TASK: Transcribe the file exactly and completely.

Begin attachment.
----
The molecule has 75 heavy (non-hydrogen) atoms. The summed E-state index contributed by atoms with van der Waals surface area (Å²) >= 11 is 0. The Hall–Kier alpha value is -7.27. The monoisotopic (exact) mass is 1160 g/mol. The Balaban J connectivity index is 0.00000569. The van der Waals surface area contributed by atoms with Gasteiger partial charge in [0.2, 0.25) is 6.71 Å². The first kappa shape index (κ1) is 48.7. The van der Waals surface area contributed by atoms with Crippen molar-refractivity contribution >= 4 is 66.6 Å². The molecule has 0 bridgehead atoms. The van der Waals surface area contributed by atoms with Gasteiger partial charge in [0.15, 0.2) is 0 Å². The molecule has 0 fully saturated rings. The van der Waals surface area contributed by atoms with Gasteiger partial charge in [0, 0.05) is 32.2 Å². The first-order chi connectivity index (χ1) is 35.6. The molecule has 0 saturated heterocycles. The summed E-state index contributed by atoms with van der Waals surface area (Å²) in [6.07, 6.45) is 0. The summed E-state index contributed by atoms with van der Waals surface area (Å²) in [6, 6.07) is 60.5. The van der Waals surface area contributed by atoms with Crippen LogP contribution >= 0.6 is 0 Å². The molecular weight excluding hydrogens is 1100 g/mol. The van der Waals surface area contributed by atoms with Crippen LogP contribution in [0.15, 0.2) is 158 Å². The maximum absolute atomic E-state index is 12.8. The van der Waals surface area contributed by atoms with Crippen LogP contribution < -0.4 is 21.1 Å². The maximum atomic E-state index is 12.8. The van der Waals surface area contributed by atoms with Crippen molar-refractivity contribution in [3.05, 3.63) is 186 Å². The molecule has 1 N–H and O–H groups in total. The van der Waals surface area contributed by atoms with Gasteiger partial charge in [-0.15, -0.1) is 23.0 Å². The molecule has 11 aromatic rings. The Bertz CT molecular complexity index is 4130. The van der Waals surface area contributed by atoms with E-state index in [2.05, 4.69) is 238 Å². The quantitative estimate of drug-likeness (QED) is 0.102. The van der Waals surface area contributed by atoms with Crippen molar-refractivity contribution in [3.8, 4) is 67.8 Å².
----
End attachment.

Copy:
The molecule has 75 heavy (non-hydrogen) atoms. The summed E-state index contributed by atoms with van der Waals surface area (Å²) >= 11 is 0. The Hall–Kier alpha value is -7.27. The monoisotopic (exact) mass is 1160 g/mol. The Balaban J connectivity index is 0.00000569. The van der Waals surface area contributed by atoms with Gasteiger partial charge in [0.2, 0.25) is 6.71 Å². The first kappa shape index (κ1) is 48.7. The van der Waals surface area contributed by atoms with Crippen molar-refractivity contribution >= 4 is 66.6 Å². The molecule has 0 bridgehead atoms. The van der Waals surface area contributed by atoms with Gasteiger partial charge in [0.15, 0.2) is 0 Å². The molecule has 0 fully saturated rings. The van der Waals surface area contributed by atoms with Gasteiger partial charge in [0, 0.05) is 32.2 Å². The first-order chi connectivity index (χ1) is 35.6. The molecule has 0 saturated heterocycles. The summed E-state index contributed by atoms with van der Waals surface area (Å²) in [6.07, 6.45) is 0. The summed E-state index contributed by atoms with van der Waals surface area (Å²) in [6, 6.07) is 60.5. The van der Waals surface area contributed by atoms with Crippen LogP contribution >= 0.6 is 0 Å². The molecular weight excluding hydrogens is 1100 g/mol. The van der Waals surface area contributed by atoms with Crippen LogP contribution in [0.15, 0.2) is 158 Å². The maximum absolute atomic E-state index is 12.8. The van der Waals surface area contributed by atoms with Crippen LogP contribution < -0.4 is 21.1 Å². The maximum atomic E-state index is 12.8. The van der Waals surface area contributed by atoms with Crippen molar-refractivity contribution in [3.05, 3.63) is 186 Å². The molecule has 1 N–H and O–H groups in total. The van der Waals surface area contributed by atoms with Gasteiger partial charge in [-0.15, -0.1) is 23.0 Å². The molecule has 11 aromatic rings. The Bertz CT molecular complexity index is 4130. The van der Waals surface area contributed by atoms with E-state index in [2.05, 4.69) is 238 Å². The quantitative estimate of drug-likeness (QED) is 0.102. The van der Waals surface area contributed by atoms with Crippen molar-refractivity contribution in [3.8, 4) is 67.8 Å².